Saturday, September 12, 2015

The Carnelian Legacy by Cheryl Koevoet

Marisa MacCallum always believed that the man of her dreams was out there somewhere. The problem is—he’s in another dimension.

After the death of her father, eighteen-year-old Marisa's life is on the verge of imploding. She seeks comfort on her daily ride through the woods of Gold Hill, but when a mysterious lightning storm strikes, she is hurled into the ancient, alternate dimension of Carnelia where she is discovered by the arrogant but attractive nobleman, Ambassador Darian Fiore.

Stranded in a world teeming with monsters, maniacs and medieval knights, Marisa is forced to join Darian on a dangerous mission to negotiate peace with his cousin and archenemy, Savino da Rocha. Along the way, she starts to see Darian's softer side and finds herself falling in love. But once she learns that he is locked into an arranged marriage, her heart shatters.

When Savino falls for her charms and demands her hand in exchange for peace, Marisa is faced with an impossible choice: marry the enemy of the man she loves or betray them both and become the catalyst for a bloody war.

I was kindly given a copy of this book by the publisher in exchange for an honest review.

Promoting a book, movie or show can be tricky, especially considering how you are trying to sell a story. You want to make sure your audience knows enough so that they’ll want to buy the product, but not too much so that they don’t have to.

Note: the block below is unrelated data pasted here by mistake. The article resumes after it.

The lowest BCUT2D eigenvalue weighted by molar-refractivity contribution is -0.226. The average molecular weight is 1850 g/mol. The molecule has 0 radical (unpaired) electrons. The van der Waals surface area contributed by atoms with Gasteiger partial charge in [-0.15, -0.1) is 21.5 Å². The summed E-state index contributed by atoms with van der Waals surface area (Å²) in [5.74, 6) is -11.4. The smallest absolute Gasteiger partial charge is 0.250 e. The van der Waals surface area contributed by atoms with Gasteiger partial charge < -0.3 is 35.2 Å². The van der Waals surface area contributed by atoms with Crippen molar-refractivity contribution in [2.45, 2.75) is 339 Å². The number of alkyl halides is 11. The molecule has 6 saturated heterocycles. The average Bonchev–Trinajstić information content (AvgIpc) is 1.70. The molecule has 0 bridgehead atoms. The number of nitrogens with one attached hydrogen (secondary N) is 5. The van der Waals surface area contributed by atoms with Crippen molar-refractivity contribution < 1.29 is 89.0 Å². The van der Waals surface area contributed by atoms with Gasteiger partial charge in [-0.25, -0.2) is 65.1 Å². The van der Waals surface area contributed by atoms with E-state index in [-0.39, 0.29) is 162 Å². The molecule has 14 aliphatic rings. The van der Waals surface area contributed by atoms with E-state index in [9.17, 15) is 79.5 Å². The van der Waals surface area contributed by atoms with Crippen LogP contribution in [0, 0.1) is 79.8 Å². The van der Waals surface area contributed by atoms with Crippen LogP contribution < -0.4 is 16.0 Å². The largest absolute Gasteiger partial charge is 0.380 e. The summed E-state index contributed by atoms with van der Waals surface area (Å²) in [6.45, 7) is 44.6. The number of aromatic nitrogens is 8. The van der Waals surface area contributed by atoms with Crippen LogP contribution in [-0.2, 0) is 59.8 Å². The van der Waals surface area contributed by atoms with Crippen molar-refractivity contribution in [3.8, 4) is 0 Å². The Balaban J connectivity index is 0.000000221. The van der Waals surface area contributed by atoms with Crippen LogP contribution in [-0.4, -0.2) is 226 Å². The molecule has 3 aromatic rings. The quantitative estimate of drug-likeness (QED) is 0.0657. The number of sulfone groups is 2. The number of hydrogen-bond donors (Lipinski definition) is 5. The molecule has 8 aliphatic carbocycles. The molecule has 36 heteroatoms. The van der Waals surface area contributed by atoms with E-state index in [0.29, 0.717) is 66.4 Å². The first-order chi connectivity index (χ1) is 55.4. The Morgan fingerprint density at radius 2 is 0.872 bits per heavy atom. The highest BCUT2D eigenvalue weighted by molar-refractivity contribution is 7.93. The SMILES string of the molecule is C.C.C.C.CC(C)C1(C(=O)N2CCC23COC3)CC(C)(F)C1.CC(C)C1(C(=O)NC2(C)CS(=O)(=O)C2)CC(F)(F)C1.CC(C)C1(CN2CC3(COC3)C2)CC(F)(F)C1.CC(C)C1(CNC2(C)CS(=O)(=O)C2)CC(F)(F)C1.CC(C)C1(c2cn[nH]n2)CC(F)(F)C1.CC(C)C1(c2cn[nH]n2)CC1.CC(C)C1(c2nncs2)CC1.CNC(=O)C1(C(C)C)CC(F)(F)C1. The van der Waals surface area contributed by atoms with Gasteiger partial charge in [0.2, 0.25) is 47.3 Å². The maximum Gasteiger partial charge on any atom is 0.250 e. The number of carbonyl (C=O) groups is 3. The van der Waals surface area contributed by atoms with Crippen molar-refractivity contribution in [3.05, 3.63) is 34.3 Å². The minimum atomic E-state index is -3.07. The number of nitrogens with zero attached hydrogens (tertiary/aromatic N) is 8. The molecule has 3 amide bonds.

Sometimes, the information provided for one reason or another becomes too much and you end up giving away half the plot. It’s a messy stunt that almost never works, and I’m still trying to figure out why the heck would anybody use it.

This is something that happened with The Carnelian Legacy, just read that premise, don’t you feel like you know half the plot already? That should have been an indication for me, but what I read I liked, and so I ignored my uneasy feeling convinced that the book wuld be nothing like the summary.

Clearly, I was wrong. I know that I read an advanced copy, but the entire book felt too much like a first draft; it was filled with inconsistencies, plot holes, awkward dialogue and info-dumps. It really should have been revised a few more times.

The story is about an eighteen year old girl, Marisa who, after her father’s death she goes wandering into the forest and ends up in an alternate dimension complete with monsters, magic and a whole lot of trouble.

The idea the author had behind it was good enough, but her writing and plotting were simply too contrived and immature to carry it through. The explanations about the world were given through a bunch of weird info dumps; two characters could be arguing about fishing and then the history of the potato revolution could be explained.

The MC behaviour did not make any sense. She was thrust into this world she knows nothing about (That is btw some kind of medieval world where everybody speaks like modern people acting to be in a medieval world.) and all she can think is about the hot guy that saved her and that she’s falling for, even though she has been with him for a few days. But then he’s going to get married! The agony!! But then, wait! His hot, super evil cousin wants her! And even though he’s evul and touches her without her consent, he only has to smile for her to follow his every command…

There were no surprises to the writing, I could predict the ending early in the book.

Overall, a story that reads like a draft, with inconsistent characterization and predictable plots. Not enjoyable.

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